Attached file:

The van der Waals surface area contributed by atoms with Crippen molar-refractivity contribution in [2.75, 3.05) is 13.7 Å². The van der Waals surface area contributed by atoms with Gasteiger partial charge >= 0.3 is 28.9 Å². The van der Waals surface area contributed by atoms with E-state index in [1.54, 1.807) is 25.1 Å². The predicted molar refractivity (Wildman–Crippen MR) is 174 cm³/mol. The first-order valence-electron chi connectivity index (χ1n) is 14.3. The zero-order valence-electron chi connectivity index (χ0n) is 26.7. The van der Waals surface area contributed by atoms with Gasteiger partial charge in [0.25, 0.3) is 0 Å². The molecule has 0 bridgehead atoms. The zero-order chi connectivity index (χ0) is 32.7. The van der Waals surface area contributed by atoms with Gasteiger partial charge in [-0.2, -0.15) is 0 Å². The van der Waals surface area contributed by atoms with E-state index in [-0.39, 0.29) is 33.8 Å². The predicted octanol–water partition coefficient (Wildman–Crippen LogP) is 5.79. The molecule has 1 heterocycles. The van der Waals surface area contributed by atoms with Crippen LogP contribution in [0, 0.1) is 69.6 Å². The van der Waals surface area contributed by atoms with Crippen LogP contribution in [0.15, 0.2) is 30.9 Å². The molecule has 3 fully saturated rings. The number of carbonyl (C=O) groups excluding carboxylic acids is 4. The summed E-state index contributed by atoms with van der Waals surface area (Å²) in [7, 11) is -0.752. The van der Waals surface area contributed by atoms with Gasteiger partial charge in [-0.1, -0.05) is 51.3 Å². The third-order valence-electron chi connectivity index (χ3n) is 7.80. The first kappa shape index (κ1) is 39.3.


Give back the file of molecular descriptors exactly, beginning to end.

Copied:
The van der Waals surface area contributed by atoms with Crippen molar-refractivity contribution in [2.75, 3.05) is 13.7 Å². The van der Waals surface area contributed by atoms with Gasteiger partial charge >= 0.3 is 28.9 Å². The van der Waals surface area contributed by atoms with E-state index in [1.54, 1.807) is 25.1 Å². The predicted molar refractivity (Wildman–Crippen MR) is 174 cm³/mol. The first-order valence-electron chi connectivity index (χ1n) is 14.3. The zero-order valence-electron chi connectivity index (χ0n) is 26.7. The van der Waals surface area contributed by atoms with Gasteiger partial charge in [0.25, 0.3) is 0 Å². The molecule has 0 bridgehead atoms. The zero-order chi connectivity index (χ0) is 32.7. The van der Waals surface area contributed by atoms with Gasteiger partial charge in [-0.2, -0.15) is 0 Å². The van der Waals surface area contributed by atoms with E-state index in [-0.39, 0.29) is 33.8 Å². The predicted octanol–water partition coefficient (Wildman–Crippen LogP) is 5.79. The molecule has 1 heterocycles. The van der Waals surface area contributed by atoms with Crippen LogP contribution in [0, 0.1) is 69.6 Å². The van der Waals surface area contributed by atoms with Crippen LogP contribution in [0.15, 0.2) is 30.9 Å². The molecule has 3 fully saturated rings. The number of carbonyl (C=O) groups excluding carboxylic acids is 4. The summed E-state index contributed by atoms with van der Waals surface area (Å²) in [7, 11) is -0.752. The van der Waals surface area contributed by atoms with Gasteiger partial charge in [-0.1, -0.05) is 51.3 Å². The third-order valence-electron chi connectivity index (χ3n) is 7.80. The first kappa shape index (κ1) is 39.3.